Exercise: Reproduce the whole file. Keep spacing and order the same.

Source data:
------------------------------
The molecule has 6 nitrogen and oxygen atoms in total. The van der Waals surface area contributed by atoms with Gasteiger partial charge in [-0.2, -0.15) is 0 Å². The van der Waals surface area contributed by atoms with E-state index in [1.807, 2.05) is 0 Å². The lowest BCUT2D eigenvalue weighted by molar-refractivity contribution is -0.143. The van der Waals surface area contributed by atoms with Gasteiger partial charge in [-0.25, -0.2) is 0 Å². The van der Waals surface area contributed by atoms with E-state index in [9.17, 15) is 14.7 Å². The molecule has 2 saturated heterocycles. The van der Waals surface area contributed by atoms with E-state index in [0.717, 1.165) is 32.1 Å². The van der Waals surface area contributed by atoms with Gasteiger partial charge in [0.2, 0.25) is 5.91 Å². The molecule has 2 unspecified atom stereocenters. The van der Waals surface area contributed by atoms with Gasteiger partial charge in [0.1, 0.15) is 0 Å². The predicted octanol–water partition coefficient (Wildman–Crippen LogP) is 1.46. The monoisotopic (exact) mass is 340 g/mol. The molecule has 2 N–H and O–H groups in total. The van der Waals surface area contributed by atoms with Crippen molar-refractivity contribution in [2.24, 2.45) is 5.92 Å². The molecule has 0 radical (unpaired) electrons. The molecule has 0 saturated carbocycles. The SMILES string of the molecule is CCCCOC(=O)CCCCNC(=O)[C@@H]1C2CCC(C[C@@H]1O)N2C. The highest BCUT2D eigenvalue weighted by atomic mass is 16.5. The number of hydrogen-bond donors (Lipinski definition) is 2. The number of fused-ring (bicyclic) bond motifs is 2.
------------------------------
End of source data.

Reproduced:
The molecule has 6 nitrogen and oxygen atoms in total. The van der Waals surface area contributed by atoms with Gasteiger partial charge in [-0.2, -0.15) is 0 Å². The van der Waals surface area contributed by atoms with E-state index in [1.807, 2.05) is 0 Å². The lowest BCUT2D eigenvalue weighted by molar-refractivity contribution is -0.143. The van der Waals surface area contributed by atoms with Gasteiger partial charge in [-0.25, -0.2) is 0 Å². The van der Waals surface area contributed by atoms with E-state index in [9.17, 15) is 14.7 Å². The molecule has 2 saturated heterocycles. The van der Waals surface area contributed by atoms with E-state index in [0.717, 1.165) is 32.1 Å². The van der Waals surface area contributed by atoms with Gasteiger partial charge in [0.2, 0.25) is 5.91 Å². The molecule has 2 unspecified atom stereocenters. The van der Waals surface area contributed by atoms with Gasteiger partial charge in [0.1, 0.15) is 0 Å². The predicted octanol–water partition coefficient (Wildman–Crippen LogP) is 1.46. The monoisotopic (exact) mass is 340 g/mol. The molecule has 2 N–H and O–H groups in total. The van der Waals surface area contributed by atoms with Crippen molar-refractivity contribution in [2.24, 2.45) is 5.92 Å². The molecule has 0 radical (unpaired) electrons. The molecule has 0 saturated carbocycles. The SMILES string of the molecule is CCCCOC(=O)CCCCNC(=O)[C@@H]1C2CCC(C[C@@H]1O)N2C. The highest BCUT2D eigenvalue weighted by atomic mass is 16.5. The number of hydrogen-bond donors (Lipinski definition) is 2. The number of fused-ring (bicyclic) bond motifs is 2.